1. Are you a Republican or a Democrat? (and since we had no idea what that really meant, the answer was basically whatever our parents were), and
2. Are you for UK or UofL? (This was suburban Louisville, of course, and my dad had to reassure me that yes, in Louisville, many people were for UofL, but in the rest of Kentucky, the noble Wildcats reigned.)
The deeper tragedy, I think, is that we stop asking "get to know you" questions and using cliche conversation starters after we've known someone for a while. I've always loved asking follow-up questions after certain experiences: "What was your favorite part of the movie/concert/vacation?" My mother's response is usually an exasperated, "Jessica, I don't knoooow." Matt usually tries to humor me and sometimes a great analysis or recap of the event will follow. We met playing a "get to know you game," so we'll never discount the significance of such silly exercises! Though it may sound like we're on a first date, I often ask Matt questions like "What is your first childhood memory?" or "What's been your favorite part about this past year/life stage?"
Yes, these questions sometimes seem forced, a way to remedy a lull in conversation, but they can really help you connect in a new way with people you've known a long time. I once heard someone say you should learn something new about your spouse every day. What question could help you learn something new today?
Thursday, November 12, 2009
Monday, November 09, 2009
Coming this week: not much, though I hope Kate gets over her ear infection soon. She's a bit cranky, and I'll assume it's the infection and not the fact that she was spoiled by her other grandparents, who kept her while we were gone to NOLA! (Thanks, Granna and Opa!)
Friday, November 06, 2009
This quote from Albert Einstein was a mantra to me during a time of immense spiritual growth my junior year of college. It has recently come to mind again because of a question that I find myself asking all the time these days:
“God, what do you think?”
Sometimes, it’s a bit tongue-in-cheek. Like on Sunday, when I saw the pretty, blond, long-eyelashed Jesus in a portrait at the Catholic school where our church is currently worshiping. “God, what do you think when we portray your son like a Norwegian fairy tale princess from 1890?”
Sometimes, it is a fairly neutral pondering: “God, what do you think of the world and people today? Are we more screwed up than ever before, or pretty much par for the course?”
Often, it’s a bit more despairing. When I hear someone baptizing hatred or violence with religious rhetoric: "God, what do you think about them abusing your name?" When I cynically feel like the institutional church is little more than a social club: “God, what do you think about people worshiping a building/book/tradition more than you?" When I fail again and again to live up to my ideals and be the person I want to be: "God, what do you think of me?"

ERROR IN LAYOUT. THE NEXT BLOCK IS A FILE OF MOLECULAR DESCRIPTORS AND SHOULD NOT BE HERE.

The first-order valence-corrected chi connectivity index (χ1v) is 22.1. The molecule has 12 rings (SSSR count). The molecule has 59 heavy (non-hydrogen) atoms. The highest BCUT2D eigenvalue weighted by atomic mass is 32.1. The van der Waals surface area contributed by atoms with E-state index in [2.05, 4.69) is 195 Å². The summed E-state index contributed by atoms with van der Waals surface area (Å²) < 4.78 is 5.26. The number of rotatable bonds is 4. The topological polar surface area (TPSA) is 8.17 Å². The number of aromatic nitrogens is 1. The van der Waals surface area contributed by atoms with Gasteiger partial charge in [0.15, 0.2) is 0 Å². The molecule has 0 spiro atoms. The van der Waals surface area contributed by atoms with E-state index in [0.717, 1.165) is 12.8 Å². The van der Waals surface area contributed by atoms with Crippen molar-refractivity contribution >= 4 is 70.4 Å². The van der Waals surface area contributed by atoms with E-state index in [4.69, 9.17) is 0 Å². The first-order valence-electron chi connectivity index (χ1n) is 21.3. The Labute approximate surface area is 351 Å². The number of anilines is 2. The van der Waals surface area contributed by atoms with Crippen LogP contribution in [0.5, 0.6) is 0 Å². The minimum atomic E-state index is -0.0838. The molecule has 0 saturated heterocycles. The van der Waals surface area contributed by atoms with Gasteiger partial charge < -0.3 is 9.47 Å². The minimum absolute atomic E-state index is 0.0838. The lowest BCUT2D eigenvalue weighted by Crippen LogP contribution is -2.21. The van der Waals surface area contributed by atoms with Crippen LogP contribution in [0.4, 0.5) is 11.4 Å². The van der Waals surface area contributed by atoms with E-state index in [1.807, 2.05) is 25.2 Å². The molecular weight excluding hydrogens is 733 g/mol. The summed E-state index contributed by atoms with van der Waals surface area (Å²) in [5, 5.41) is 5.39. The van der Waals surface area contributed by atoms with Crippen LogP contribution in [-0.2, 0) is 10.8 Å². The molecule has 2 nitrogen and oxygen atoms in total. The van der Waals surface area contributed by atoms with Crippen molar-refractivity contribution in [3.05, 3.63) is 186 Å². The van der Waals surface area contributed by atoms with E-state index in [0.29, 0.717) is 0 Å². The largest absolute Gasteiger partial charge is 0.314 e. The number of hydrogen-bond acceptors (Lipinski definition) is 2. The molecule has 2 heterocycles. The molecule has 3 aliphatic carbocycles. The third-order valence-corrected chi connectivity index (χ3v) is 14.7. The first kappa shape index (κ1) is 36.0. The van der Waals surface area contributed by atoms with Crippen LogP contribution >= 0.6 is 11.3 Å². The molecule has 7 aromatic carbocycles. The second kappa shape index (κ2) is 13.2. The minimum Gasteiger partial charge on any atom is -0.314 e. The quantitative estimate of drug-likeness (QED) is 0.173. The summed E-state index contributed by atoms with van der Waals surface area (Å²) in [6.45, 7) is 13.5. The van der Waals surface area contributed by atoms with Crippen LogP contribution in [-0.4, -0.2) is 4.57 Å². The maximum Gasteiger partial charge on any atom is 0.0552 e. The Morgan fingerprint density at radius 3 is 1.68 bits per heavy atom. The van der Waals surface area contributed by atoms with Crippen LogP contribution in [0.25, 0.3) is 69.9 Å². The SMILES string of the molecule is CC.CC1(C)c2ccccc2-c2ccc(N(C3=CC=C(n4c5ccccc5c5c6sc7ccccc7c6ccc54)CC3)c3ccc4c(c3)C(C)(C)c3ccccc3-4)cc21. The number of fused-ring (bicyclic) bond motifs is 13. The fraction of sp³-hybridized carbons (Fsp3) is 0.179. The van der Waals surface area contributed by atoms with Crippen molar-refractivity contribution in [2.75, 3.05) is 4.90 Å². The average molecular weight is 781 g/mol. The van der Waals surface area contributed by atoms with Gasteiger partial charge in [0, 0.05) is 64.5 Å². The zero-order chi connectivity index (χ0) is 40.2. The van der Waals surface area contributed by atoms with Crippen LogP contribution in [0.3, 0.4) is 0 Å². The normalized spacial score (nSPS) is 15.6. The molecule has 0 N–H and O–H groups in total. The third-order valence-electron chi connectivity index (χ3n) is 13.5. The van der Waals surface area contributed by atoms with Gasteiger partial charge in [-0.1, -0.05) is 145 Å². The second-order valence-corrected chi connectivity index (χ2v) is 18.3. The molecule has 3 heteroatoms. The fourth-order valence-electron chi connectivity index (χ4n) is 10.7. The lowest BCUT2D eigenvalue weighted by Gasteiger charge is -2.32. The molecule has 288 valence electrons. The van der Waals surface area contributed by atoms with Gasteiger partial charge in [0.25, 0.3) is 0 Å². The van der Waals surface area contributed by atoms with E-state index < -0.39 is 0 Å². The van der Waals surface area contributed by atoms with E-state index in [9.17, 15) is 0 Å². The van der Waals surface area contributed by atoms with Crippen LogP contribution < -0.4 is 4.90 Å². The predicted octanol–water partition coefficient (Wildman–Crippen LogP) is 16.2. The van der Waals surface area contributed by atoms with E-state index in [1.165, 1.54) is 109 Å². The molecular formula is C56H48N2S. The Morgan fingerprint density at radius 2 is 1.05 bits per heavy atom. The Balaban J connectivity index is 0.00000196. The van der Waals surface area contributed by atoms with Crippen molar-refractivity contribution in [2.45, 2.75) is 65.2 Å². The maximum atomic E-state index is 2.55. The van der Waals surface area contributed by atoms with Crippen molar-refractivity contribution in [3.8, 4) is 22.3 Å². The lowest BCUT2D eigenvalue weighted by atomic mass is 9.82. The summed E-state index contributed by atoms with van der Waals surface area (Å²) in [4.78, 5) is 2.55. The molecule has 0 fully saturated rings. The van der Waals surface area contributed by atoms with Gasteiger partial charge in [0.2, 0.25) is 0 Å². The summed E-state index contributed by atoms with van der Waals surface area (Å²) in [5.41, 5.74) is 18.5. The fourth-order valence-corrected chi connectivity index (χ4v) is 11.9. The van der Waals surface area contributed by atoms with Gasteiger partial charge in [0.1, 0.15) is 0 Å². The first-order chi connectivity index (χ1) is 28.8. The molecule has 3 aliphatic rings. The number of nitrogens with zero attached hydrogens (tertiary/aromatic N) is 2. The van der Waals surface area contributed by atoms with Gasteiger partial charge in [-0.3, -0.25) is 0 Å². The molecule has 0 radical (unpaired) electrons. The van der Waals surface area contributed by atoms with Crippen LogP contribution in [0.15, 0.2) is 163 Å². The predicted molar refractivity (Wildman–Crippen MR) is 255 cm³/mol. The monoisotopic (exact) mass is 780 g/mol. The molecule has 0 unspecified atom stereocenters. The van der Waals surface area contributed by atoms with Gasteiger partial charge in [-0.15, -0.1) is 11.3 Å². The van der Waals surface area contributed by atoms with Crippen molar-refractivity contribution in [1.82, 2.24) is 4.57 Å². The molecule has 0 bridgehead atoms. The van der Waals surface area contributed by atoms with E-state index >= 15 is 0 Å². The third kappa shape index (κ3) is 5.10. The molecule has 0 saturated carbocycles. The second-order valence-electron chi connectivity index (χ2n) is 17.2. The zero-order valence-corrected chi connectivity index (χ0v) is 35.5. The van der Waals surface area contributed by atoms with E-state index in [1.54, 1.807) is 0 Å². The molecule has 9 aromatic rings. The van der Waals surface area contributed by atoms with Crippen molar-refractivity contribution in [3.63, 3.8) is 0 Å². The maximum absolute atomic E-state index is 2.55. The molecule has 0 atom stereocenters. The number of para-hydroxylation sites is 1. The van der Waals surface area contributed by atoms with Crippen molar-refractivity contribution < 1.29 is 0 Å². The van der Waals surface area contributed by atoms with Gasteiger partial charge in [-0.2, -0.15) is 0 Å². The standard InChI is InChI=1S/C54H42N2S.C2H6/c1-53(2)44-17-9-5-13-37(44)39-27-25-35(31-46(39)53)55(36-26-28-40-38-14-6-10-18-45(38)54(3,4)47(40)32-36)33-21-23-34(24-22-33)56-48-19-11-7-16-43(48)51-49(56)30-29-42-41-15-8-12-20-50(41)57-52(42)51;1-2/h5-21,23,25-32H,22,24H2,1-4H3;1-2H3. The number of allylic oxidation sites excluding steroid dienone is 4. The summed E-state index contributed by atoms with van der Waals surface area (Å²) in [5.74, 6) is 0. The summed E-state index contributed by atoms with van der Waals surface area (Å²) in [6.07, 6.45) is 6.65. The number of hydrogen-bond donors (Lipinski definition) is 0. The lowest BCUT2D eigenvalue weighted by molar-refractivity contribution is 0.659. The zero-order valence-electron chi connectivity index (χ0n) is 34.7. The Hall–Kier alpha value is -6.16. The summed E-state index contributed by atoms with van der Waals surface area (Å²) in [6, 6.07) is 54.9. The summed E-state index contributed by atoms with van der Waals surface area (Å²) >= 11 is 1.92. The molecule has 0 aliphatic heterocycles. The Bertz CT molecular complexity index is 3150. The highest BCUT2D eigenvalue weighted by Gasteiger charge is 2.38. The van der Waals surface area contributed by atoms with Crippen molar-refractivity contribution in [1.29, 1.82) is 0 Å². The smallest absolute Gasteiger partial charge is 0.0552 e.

I can’t say I’ve gotten too many answers to this question. Sure, the Bible or basic morality might provide insight on the godly perspective, but discovering "the answer" is not really the point. Rather, I ask because seeking the mind of God brings me closer to the heart of God. I ask because it feels like one small way I can try to avoid stumbling into that self-righteousness I am so often guilty of when I assume my opinion is God's. Instead of indulging the judgmental reaction that may first pop into my mind, I can try to see things from God’s perspective. I may be pretty convinced of someone's wrongness, and be able to back that conviction up with a biblical commandment, Jesus' example, or the golden rule, but I always sense that God's perspective involves love for whomever I am about to condemn. That sense softens my heart a bit and helps me give them the benefit of the doubt.
I want to know the thoughts of God. I cannot know them fully, but what I know of them is love.
Wednesday, November 04, 2009
Sunday, November 01, 2009
33) Monday 10/26: I have been wanting to make spaghetti and meatballs for a while. I've made spaghetti before, of course (though not in a while) but I've never made meatballs. They turned out pretty well, I think. Matt really liked them, and they even had some diced zucchini in them, so Kate got to have some finger-food zucchini with her dinner.
34) Tuesday 10/27: We did a fun photo shoot of Kate (and Marcel) with the pumpkins on our front porch, and with some bananas for our little monkey.